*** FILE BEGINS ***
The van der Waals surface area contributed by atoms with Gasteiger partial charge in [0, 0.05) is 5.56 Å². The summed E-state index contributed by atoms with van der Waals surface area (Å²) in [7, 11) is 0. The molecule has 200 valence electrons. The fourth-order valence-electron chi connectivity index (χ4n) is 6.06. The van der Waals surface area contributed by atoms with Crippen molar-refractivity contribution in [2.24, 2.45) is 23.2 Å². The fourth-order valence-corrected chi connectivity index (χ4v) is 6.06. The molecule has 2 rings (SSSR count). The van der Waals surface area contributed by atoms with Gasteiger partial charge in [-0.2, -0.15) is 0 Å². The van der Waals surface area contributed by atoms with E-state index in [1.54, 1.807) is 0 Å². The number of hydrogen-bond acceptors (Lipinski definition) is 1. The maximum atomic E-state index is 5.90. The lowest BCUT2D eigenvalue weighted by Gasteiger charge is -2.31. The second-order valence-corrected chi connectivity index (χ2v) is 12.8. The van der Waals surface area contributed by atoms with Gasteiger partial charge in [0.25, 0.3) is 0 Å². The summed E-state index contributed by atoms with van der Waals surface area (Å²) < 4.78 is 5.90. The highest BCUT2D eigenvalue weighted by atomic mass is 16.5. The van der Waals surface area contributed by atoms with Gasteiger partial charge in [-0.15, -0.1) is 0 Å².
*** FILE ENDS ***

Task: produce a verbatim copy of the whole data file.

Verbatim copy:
The van der Waals surface area contributed by atoms with Gasteiger partial charge in [0, 0.05) is 5.56 Å². The summed E-state index contributed by atoms with van der Waals surface area (Å²) in [7, 11) is 0. The molecule has 200 valence electrons. The fourth-order valence-electron chi connectivity index (χ4n) is 6.06. The van der Waals surface area contributed by atoms with Crippen molar-refractivity contribution in [2.24, 2.45) is 23.2 Å². The fourth-order valence-corrected chi connectivity index (χ4v) is 6.06. The molecule has 2 rings (SSSR count). The van der Waals surface area contributed by atoms with Gasteiger partial charge in [-0.2, -0.15) is 0 Å². The van der Waals surface area contributed by atoms with E-state index in [1.54, 1.807) is 0 Å². The number of hydrogen-bond acceptors (Lipinski definition) is 1. The maximum atomic E-state index is 5.90. The lowest BCUT2D eigenvalue weighted by Gasteiger charge is -2.31. The second-order valence-corrected chi connectivity index (χ2v) is 12.8. The van der Waals surface area contributed by atoms with Gasteiger partial charge in [0.25, 0.3) is 0 Å². The summed E-state index contributed by atoms with van der Waals surface area (Å²) < 4.78 is 5.90. The highest BCUT2D eigenvalue weighted by atomic mass is 16.5. The van der Waals surface area contributed by atoms with Gasteiger partial charge in [-0.15, -0.1) is 0 Å².